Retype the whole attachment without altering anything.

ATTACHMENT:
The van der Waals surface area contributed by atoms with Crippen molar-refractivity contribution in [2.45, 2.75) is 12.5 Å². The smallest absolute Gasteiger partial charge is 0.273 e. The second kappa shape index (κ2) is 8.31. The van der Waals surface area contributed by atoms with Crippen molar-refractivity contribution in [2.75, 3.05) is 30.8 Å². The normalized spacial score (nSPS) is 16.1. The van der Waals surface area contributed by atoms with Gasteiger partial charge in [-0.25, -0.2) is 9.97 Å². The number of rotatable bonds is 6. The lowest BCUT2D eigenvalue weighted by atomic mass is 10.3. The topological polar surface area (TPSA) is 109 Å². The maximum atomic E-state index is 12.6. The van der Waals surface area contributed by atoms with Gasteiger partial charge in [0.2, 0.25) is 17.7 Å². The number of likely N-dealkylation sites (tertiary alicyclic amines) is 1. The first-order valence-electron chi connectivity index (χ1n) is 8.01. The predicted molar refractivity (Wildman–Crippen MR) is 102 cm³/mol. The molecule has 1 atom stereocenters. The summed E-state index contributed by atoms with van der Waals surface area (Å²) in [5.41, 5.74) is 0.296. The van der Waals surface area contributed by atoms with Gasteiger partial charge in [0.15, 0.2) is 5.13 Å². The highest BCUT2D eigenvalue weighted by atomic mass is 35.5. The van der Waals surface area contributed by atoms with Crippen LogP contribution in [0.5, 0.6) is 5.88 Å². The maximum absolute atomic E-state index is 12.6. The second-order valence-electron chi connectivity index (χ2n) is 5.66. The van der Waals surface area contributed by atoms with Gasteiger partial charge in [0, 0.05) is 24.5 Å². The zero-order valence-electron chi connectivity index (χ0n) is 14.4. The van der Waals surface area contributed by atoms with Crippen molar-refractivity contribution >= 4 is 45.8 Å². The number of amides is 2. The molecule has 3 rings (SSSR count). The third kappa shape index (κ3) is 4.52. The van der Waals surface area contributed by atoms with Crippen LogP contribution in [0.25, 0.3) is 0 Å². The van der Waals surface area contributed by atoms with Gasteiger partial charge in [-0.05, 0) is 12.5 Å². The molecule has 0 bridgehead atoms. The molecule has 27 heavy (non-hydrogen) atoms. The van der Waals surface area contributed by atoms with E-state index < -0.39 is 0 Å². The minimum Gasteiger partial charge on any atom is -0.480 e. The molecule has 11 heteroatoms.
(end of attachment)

The van der Waals surface area contributed by atoms with Crippen molar-refractivity contribution in [2.45, 2.75) is 12.5 Å². The smallest absolute Gasteiger partial charge is 0.273 e. The second kappa shape index (κ2) is 8.31. The van der Waals surface area contributed by atoms with Crippen molar-refractivity contribution in [2.75, 3.05) is 30.8 Å². The normalized spacial score (nSPS) is 16.1. The van der Waals surface area contributed by atoms with Gasteiger partial charge in [-0.25, -0.2) is 9.97 Å². The number of rotatable bonds is 6. The lowest BCUT2D eigenvalue weighted by atomic mass is 10.3. The topological polar surface area (TPSA) is 109 Å². The maximum atomic E-state index is 12.6. The van der Waals surface area contributed by atoms with Gasteiger partial charge in [0.2, 0.25) is 17.7 Å². The number of likely N-dealkylation sites (tertiary alicyclic amines) is 1. The first-order valence-electron chi connectivity index (χ1n) is 8.01. The predicted molar refractivity (Wildman–Crippen MR) is 102 cm³/mol. The molecule has 1 atom stereocenters. The summed E-state index contributed by atoms with van der Waals surface area (Å²) in [5.41, 5.74) is 0.296. The van der Waals surface area contributed by atoms with Gasteiger partial charge in [0.15, 0.2) is 5.13 Å². The highest BCUT2D eigenvalue weighted by atomic mass is 35.5. The van der Waals surface area contributed by atoms with Crippen LogP contribution in [0.5, 0.6) is 5.88 Å². The maximum absolute atomic E-state index is 12.6. The second-order valence-electron chi connectivity index (χ2n) is 5.66. The van der Waals surface area contributed by atoms with Gasteiger partial charge in [0, 0.05) is 24.5 Å². The zero-order valence-electron chi connectivity index (χ0n) is 14.4. The van der Waals surface area contributed by atoms with Crippen molar-refractivity contribution >= 4 is 45.8 Å². The number of amides is 2. The molecule has 3 rings (SSSR count). The third kappa shape index (κ3) is 4.52. The van der Waals surface area contributed by atoms with Crippen LogP contribution in [0.25, 0.3) is 0 Å². The van der Waals surface area contributed by atoms with Gasteiger partial charge in [-0.05, 0) is 12.5 Å². The molecule has 0 bridgehead atoms. The molecule has 27 heavy (non-hydrogen) atoms. The van der Waals surface area contributed by atoms with E-state index < -0.39 is 0 Å². The minimum Gasteiger partial charge on any atom is -0.480 e. The molecule has 11 heteroatoms.